Robola – An Exciting White from Cephalonia

Cephalonia is an island in the Ionian Sea located on the other side of the Peloponnese. It has given Greece two notable grape varieties: Mavrodaphne and Robola. It was thought that the white grape Robiola Gialla came from Friuli and may have been brought by Venetian traders to or to the island. However, this is not the case. Turner said that the vigor of this grape must be tempered to produce a concentrated wine. The wines have a mineral flavor with lemony citrus notes. “I’m very excited about this grape.”

Kamal Kouiri, the general manager and wine director at Molyvos, is enjoying the renaissance of Liatiko, a Cretan variety with complex flavors akin to cru Beaujolais. Photo courtesy of Kamal Kouiri.

Mavrodaphne, A Western Greek Red with a Fortified Past

Mavrodaphne is rarely referred to as a varietal dry wine. This is because two PDOs for fortified wines have adopted the name Mavrodaphne from Patras and Mavrodaphne from Cephalonia. Producers have also embraced this grape to make dry red wines. Kouiri says that dry Mavrodaphne wine was first produced about ten years back. Early examples of these dry wines may have been rustic. However, Kouiri says that vineyards at high elevations and with less water are the key to getting out the best expression of the grape. You’ll see a deep, beautiful color. I also love the texture. You’ll get a lot more blueberry, lavender, and black fruits. If you extract it a little bit further, you can also get leather, sage, and peppermint. These new, unfortified examples have a rich, fruity nose and a dry, crisp palate. They are often compared to Amarones with a drier taste, even though Mavrodaphnes do not raiseinate their grapes.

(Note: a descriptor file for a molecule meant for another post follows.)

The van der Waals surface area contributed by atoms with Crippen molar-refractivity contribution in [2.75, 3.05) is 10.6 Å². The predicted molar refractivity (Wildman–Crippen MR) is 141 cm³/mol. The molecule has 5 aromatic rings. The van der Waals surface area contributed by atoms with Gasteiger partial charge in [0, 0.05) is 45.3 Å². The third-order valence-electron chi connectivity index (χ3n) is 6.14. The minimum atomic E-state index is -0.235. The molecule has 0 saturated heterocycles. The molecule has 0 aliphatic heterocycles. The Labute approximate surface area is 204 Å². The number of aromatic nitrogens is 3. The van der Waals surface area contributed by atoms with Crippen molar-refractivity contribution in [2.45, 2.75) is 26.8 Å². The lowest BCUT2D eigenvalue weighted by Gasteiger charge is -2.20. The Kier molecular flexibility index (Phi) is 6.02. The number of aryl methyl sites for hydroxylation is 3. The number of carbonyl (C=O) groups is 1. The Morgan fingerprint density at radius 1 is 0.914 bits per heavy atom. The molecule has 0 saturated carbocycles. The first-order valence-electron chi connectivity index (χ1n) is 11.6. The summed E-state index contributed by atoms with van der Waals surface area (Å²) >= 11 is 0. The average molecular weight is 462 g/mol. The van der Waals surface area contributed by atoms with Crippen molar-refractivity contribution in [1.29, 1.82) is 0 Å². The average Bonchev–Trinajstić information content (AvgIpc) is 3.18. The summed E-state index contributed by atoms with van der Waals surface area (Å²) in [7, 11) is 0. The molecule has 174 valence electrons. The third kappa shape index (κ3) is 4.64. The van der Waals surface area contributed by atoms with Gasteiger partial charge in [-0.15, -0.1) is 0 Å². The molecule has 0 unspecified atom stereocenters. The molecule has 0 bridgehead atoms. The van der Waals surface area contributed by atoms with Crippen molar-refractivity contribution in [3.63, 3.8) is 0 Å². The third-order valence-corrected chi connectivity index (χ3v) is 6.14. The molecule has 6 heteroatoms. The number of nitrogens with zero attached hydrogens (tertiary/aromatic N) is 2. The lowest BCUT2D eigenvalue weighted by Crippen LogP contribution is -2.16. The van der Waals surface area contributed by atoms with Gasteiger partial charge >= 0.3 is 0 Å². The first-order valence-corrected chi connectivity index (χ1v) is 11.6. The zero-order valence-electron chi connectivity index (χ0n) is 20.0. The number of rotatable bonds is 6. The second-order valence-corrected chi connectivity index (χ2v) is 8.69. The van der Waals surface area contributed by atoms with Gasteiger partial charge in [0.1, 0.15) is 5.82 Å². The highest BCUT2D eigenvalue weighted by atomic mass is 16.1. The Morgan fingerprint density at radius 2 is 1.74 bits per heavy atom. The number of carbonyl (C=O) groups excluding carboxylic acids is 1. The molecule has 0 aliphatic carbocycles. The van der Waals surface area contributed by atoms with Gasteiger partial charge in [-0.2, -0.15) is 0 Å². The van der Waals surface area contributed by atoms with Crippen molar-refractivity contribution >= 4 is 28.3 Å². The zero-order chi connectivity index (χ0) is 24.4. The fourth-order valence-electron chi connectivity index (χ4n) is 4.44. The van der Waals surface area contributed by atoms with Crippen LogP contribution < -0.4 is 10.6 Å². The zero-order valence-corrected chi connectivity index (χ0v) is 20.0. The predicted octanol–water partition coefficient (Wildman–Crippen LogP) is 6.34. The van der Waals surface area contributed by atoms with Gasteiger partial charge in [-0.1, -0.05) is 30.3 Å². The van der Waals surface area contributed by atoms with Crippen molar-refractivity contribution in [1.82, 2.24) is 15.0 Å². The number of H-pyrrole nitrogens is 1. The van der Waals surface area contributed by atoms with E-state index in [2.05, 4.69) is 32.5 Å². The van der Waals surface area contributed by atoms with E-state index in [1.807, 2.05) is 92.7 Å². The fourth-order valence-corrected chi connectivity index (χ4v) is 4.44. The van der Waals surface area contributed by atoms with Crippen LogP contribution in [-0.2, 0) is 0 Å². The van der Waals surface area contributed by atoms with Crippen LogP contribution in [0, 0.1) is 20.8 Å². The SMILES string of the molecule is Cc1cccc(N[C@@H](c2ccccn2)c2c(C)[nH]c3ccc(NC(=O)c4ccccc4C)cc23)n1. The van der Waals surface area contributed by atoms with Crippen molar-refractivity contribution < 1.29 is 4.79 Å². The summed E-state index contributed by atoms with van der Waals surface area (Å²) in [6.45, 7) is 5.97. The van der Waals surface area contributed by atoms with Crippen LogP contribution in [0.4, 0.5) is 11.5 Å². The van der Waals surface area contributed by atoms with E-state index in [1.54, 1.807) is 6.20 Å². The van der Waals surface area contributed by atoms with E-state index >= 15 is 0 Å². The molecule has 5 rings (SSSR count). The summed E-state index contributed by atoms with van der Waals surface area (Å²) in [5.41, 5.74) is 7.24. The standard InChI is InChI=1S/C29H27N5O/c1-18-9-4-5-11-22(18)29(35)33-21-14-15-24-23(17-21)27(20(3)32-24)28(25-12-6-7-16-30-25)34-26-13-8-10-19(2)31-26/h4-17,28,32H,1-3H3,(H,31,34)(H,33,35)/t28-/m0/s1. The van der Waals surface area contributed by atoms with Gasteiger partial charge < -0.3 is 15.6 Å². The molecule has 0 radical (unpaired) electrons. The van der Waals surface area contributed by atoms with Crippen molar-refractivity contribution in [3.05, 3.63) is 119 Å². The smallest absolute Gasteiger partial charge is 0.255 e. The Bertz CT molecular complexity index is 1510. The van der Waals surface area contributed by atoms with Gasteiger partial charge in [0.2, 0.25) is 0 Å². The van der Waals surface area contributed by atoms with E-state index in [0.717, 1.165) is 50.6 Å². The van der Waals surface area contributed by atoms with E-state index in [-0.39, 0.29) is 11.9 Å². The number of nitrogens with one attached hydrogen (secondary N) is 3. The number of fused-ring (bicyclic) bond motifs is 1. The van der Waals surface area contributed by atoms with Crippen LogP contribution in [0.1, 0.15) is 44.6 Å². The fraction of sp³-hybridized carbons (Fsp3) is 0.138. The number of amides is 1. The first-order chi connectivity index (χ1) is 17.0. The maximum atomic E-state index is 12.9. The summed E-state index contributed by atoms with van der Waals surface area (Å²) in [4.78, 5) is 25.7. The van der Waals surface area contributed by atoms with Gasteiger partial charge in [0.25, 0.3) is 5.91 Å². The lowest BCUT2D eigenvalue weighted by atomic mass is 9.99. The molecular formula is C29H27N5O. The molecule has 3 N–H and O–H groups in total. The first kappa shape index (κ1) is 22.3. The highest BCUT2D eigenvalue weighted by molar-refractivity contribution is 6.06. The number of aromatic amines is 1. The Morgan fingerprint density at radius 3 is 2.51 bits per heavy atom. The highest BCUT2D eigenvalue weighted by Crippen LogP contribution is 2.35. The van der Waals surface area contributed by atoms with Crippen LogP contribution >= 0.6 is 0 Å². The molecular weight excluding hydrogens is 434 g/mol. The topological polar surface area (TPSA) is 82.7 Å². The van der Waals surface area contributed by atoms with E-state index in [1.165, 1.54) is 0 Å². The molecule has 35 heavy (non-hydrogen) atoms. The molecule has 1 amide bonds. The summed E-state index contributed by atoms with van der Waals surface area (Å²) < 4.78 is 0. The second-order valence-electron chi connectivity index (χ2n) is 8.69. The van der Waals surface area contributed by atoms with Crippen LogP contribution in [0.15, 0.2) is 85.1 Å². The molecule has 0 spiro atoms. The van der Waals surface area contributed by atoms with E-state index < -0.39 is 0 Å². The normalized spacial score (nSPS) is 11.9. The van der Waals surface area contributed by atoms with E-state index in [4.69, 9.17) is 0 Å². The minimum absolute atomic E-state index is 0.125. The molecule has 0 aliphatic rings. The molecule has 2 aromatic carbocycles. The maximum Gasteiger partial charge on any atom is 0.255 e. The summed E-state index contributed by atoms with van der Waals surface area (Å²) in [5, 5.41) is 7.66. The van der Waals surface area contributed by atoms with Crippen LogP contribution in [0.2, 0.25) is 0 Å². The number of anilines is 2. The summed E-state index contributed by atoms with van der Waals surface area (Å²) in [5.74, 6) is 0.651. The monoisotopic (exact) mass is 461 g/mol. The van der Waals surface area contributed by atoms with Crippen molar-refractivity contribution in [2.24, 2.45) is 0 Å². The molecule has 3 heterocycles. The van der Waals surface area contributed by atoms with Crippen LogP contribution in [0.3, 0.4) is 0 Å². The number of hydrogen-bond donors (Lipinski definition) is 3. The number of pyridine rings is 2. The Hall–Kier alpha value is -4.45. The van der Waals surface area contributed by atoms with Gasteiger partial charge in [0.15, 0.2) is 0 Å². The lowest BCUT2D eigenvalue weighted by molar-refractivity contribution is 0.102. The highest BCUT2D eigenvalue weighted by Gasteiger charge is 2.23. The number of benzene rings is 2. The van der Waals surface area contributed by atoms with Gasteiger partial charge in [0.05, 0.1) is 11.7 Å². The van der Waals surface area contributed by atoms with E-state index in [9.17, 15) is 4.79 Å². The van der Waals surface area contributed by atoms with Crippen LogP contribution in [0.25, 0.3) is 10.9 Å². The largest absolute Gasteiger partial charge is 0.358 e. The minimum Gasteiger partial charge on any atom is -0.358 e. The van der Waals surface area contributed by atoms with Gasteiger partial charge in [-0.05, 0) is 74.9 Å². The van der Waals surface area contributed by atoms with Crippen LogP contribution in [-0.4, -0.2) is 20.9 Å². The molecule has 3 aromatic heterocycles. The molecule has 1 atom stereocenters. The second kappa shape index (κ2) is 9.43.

Malagousia – An aromatic white from Western Greece

Malagousia is also the home of Mavrodaphne. Today, most of Mavrodaphne’s vineyards are located on the mainland just north of Cephalonia. It was one of the first Greek grape varieties to be saved from extinction in the 1970s. Now, it is widely planted both on the mainland and on islands. It’s an aromatic grape, unlike Vidiano or Robola. It combines some of the familiar green notes Sauvignon Blanc drinkers are used to with floral touches in some Muscat varieties. The majority of producers achieve this generous nose by vinifying in stainless steel. However, some producers have opted for a more full-bodied approach that incorporates barrel aging.

Savatiano, Athens’ Own White

Savatiano is a grape variety that represents the evolution of Greece’s wine industry. Savatiano is most common in Attica (the area around Athens), Greece’s modern capital. For many years, it was used to make Retsina – a wine aromatized by pine resin, which was considered little more than a novelty at Greek tavernas. Retsina, a wine infused with pine resin that was once the first thing people thought of when they heard Greek wine, was still popular in the 1980s. Savatiano today has shed much of its resinous past. However, there are still some refined, modern examples of Retsina that are worth trying. Savatiano is a round, medium-bodied wine that has grassy notes and hints of yellow fruit. It’s versatile at the table and can be paired with a wide range of dishes, including the classics from the taverna.